All-night vigil to be held at Baldwin High School to honor victims of violence


Photo submitted by Daniel Shaner

A name reading vigil will be held on March 26th to honor victims of identity based violence.

Alli Schroeder , Multimedia Editor

An all-night vigil to honor victims of identity-based violence, which was canceled last year due to the pandemic school shutdown, will be held this March at the high school.

Middle school English teacher Daniel Shaner said the vigil will begin at 8 a.m. on Friday, March 26, and is projected to end around 8 a.m. on March 27 in Rooms 314 and 315. The length of the vigil will depend on the number of people who volunteer to read.

The plans for last year included presentations from speakers. But because of social distancing concerns, this year’s event will be solely focused on reading the names of people who were victims of identity-based violence, which is defined as violence targeting a person because of race, ethnicity, gender, sexual orientation, or ability.

Our goal is to honor the victims of identity-based violence by sharing their names with the world,” Shaner said. “We will concentrate on victims from North America — the enslaved Africans and their descendents, Indigineous People, the Latinx, the LGBTQIA+ communities, religious minorities, various genders, victims of domestic violence, schoolplace violence and differently abled victims of violence.”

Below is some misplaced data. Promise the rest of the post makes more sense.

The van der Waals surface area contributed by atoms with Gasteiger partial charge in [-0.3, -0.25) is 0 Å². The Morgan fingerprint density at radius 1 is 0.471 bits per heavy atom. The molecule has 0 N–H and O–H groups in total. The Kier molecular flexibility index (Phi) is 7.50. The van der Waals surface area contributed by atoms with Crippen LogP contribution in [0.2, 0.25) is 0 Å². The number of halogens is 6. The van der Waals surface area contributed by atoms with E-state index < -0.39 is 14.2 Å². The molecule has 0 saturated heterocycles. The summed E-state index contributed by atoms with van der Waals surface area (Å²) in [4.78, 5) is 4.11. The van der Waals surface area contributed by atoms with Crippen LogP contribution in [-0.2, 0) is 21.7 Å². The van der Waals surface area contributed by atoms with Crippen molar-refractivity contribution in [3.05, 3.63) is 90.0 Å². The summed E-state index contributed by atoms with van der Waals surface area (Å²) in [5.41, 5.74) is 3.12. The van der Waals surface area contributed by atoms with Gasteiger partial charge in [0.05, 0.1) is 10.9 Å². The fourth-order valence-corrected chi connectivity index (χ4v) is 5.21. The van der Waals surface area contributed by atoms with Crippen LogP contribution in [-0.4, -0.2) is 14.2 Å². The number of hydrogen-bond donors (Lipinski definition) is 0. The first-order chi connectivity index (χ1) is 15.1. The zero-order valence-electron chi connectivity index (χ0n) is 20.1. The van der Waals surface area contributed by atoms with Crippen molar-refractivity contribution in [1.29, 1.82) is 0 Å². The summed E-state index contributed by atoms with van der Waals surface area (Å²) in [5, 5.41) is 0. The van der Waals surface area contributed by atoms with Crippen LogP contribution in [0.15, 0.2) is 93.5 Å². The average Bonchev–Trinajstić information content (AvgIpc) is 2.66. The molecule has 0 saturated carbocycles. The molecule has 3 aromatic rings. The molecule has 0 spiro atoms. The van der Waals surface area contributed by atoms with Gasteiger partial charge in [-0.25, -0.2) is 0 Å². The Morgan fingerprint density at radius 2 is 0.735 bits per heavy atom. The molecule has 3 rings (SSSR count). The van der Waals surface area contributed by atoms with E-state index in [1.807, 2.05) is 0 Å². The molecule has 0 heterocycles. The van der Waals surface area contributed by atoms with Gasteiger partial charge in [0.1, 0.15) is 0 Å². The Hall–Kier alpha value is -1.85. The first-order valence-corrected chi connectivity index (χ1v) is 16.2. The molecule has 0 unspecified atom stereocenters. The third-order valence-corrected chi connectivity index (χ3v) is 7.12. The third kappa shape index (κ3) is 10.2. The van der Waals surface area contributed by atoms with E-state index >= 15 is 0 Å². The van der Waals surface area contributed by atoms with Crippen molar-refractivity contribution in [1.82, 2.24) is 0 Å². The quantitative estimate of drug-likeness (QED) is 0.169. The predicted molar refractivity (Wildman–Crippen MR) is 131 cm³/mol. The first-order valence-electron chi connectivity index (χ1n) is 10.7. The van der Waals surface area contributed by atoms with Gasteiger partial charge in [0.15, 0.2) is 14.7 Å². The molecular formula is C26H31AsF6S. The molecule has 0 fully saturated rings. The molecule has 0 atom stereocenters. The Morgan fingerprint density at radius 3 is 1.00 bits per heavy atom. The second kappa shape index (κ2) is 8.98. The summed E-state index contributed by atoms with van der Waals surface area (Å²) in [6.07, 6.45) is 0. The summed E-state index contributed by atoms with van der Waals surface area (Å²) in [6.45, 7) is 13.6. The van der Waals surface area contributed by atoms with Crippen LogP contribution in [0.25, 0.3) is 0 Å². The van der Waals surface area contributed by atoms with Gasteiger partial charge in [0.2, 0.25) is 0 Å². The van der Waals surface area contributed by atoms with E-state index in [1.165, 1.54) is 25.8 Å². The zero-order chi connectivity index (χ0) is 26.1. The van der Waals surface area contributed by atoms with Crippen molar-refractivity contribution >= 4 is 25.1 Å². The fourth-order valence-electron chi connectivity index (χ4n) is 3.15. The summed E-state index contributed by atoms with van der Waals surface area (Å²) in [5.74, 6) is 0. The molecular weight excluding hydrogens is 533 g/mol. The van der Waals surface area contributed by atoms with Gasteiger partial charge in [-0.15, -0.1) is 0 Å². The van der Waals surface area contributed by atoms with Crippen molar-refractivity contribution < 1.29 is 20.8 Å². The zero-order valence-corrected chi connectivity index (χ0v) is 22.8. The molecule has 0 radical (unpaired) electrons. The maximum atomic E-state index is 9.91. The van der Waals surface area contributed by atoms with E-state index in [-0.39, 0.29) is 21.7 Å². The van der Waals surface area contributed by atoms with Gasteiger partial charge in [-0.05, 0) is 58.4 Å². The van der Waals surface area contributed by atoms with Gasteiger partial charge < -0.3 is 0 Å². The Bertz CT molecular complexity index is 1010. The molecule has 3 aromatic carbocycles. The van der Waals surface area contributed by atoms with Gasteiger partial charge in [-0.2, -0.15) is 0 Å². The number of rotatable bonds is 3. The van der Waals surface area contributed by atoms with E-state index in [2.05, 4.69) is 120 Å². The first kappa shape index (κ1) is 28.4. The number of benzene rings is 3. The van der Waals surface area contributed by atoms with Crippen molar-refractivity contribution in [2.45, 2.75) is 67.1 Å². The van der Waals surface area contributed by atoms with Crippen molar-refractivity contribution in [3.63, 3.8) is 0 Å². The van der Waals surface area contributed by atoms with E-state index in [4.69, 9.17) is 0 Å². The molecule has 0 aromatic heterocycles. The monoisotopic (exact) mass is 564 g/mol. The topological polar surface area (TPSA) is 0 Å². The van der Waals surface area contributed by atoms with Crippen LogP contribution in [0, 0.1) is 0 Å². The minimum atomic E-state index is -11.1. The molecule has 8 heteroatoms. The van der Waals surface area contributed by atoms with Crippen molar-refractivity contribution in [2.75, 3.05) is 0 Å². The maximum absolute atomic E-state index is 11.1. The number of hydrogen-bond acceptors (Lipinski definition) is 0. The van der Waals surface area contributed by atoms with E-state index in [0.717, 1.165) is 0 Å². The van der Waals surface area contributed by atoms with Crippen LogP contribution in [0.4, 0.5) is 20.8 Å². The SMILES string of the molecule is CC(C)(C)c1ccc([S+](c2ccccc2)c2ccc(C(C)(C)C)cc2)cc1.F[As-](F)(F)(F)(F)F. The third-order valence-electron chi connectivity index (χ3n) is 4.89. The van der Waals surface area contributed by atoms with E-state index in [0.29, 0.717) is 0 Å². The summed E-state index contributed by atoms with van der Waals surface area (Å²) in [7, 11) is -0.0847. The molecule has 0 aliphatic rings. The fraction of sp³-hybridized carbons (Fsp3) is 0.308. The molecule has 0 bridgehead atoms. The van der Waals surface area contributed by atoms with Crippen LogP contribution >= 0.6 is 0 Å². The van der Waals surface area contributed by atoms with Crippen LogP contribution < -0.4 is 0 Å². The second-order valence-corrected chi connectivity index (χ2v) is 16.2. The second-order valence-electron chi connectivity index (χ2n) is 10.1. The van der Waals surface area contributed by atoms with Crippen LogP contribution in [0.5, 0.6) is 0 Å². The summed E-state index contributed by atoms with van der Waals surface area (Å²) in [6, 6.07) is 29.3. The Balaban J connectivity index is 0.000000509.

Two volunteers will read the names for 20-minute increments. Some volunteers may read for more than one time increment, depending on the number of volunteers. About 72 readers will be needed for 12 hours of reading.

Senior Anna Abbiatici will be reading names at the vigil. She was set to read last year as well.

“It’s important to speak for these victims,” Abbiatici said. “This is something that is very real. It’s happening, and ignoring it is not the solution.”

About 8,640 names are expected to be read in 24 hours, but Shaner has collected more than that. 

Any student or staff member who wishes to participate is encouraged to contact Shaner so that a schedule can be created. 

“A small group will be selected to participate during the overnight hours, and we will have to use a lock-in procedure so they are supervised and socially distant at all times,” Shaner said.

Shaner said his parents and a pair of social justice fighters have inspired him throughout his life.

“My parents raised me to believe that those of us who have the strength and ability to help others have a responsibility to do so,” Shaner said.

“Two quotes from two brilliant men inform most of my decisions these days. The Reverend Dr. Martin Luther King wrote that ‘injustice anywhere is a threat to justice everywhere.’ Holocaust survivor and author Eli’s Wiesel wrote, ‘I swore never to be silent whenever and whatever human beings endure suffering and humiliation. We must always take sides.’”

The goal of vigils like this, he said, is to eliminate the need for them in the future.

“We do this so that, one day, there will be no more names to add,” Shaner said.